Location and Altitude
The Yangzi Phozhang ruins, also known as “Jiaba Chiben Phozhang,” are situated in Liemai Township, Longzi County, at an altitude of 3850 meters. This site is a significant historical landmark, revealing the intertwining of religious and military architecture in Tibet.
Construction and Origin:
- Founder: The ruins were initially constructed by the minor king of Jiaba Chiben.
- Initial Purpose: The complex was designed as a palace that doubled as a temple, reflecting a unique “city and temple combination” style that also served military defense purposes.
- Chronology: The Phozhang architectural complex was first built in the 13th century and has a rich history spanning over 700 years.
Structure and Remnants:
- Wall System: The walls, made of stone blocks, have a residual height ranging from 3 to 5 meters.
- Hall Size: Within the ruins are halls covering areas between 60 to 80 square meters, indicating the grandeur of the original structure.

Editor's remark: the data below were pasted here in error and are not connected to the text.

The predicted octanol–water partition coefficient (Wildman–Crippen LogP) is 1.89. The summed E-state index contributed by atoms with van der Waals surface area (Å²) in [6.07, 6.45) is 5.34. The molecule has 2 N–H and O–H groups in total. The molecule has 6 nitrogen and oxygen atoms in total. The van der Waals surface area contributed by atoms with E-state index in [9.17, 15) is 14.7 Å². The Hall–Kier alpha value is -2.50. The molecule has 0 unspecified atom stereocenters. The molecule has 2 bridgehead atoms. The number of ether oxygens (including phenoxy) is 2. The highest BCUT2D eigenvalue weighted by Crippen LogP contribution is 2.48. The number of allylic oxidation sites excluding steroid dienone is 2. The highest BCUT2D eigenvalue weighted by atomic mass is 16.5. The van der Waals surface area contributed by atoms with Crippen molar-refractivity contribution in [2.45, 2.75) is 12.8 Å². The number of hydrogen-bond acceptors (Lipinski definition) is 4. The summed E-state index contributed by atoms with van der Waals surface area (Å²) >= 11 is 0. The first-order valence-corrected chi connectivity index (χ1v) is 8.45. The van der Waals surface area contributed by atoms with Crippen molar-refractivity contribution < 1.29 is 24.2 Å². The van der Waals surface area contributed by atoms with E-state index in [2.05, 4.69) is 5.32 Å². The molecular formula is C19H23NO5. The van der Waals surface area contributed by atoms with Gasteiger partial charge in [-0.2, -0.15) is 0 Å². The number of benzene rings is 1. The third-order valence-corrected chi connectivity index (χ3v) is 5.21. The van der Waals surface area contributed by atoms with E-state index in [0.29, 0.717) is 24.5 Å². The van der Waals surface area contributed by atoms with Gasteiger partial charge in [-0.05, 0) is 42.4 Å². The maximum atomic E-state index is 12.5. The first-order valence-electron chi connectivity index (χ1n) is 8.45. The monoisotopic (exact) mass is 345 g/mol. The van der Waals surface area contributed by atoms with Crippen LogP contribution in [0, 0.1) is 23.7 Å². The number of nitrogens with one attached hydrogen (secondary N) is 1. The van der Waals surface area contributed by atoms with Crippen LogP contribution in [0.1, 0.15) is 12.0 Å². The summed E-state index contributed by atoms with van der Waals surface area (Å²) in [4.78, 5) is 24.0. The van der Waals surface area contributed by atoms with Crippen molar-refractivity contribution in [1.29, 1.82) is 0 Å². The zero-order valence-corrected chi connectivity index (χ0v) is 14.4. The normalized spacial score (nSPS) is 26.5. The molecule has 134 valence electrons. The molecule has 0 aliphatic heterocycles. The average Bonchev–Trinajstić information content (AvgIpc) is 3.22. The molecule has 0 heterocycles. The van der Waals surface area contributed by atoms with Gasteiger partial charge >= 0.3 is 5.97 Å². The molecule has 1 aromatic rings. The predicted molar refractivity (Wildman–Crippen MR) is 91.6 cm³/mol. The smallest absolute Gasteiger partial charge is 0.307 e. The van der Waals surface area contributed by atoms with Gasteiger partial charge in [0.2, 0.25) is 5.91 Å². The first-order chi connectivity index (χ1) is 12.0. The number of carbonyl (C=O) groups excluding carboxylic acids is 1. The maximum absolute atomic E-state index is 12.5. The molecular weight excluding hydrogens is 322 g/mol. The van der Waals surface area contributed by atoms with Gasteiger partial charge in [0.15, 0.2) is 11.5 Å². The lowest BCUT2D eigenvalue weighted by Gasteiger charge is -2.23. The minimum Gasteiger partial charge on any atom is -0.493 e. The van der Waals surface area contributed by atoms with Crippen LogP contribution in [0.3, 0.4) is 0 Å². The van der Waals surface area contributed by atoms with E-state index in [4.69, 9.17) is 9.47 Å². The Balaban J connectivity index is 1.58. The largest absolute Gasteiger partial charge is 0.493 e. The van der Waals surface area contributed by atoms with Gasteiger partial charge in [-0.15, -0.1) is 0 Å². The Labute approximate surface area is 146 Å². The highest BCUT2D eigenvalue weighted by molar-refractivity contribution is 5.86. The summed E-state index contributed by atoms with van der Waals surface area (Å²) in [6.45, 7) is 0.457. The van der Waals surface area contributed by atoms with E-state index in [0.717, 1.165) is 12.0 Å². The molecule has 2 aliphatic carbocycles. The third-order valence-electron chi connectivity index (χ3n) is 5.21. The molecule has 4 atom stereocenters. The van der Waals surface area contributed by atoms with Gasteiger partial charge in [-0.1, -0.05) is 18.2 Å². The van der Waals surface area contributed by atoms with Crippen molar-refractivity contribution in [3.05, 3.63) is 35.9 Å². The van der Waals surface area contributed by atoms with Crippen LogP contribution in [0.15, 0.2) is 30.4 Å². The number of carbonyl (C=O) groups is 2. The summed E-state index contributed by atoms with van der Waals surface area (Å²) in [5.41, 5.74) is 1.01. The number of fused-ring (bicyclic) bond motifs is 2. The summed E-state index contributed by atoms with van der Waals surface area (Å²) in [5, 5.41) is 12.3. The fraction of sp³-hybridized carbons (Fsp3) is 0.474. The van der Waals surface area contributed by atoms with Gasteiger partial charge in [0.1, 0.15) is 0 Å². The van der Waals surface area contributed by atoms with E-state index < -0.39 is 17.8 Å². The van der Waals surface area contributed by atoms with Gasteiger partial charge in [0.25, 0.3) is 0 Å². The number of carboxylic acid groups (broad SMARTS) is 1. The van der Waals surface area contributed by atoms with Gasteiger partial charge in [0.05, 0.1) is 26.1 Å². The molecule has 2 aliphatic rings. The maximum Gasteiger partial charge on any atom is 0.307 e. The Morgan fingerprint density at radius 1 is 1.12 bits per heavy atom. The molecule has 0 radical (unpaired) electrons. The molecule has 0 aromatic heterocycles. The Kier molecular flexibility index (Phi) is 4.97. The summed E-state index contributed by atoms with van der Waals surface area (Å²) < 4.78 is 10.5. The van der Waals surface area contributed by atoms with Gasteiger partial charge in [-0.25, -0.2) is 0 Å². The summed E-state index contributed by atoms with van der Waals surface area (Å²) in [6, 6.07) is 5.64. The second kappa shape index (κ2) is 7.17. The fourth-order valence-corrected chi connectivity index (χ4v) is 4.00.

- Complex Components: The original complex included Jia La Phozhang, Nai Dan Phozhang (Luohan Hall), Shenmen Phozhang, Hengjikang, Sangyongkang, and others, along with watchtowers on all four sides.
- Military Features: The tall and robust design of the complex demonstrates its dual purpose as both a spiritual center and a military stronghold.
Later Historical Developments
Occupation and Government Use:
- 15th Century: During this time, the complex was occupied by Duolin Pandit of Yalong.
- 12th Dalai Lama Era: The Kashag government established its governance here, transforming the complex into a manor.
The Yangzi Phozhang ruins stand as a captivating symbol of Tibetan history, blending religious significance with strategic military architecture. Its long-standing presence, originating from the 13th century, provides valuable insights into the region’s historical and cultural evolution, particularly in the realms of architectural design and governmental use. The ruins not only reflect the architectural ingenuity of the time but also the complex socio-political landscape of Tibet’s past.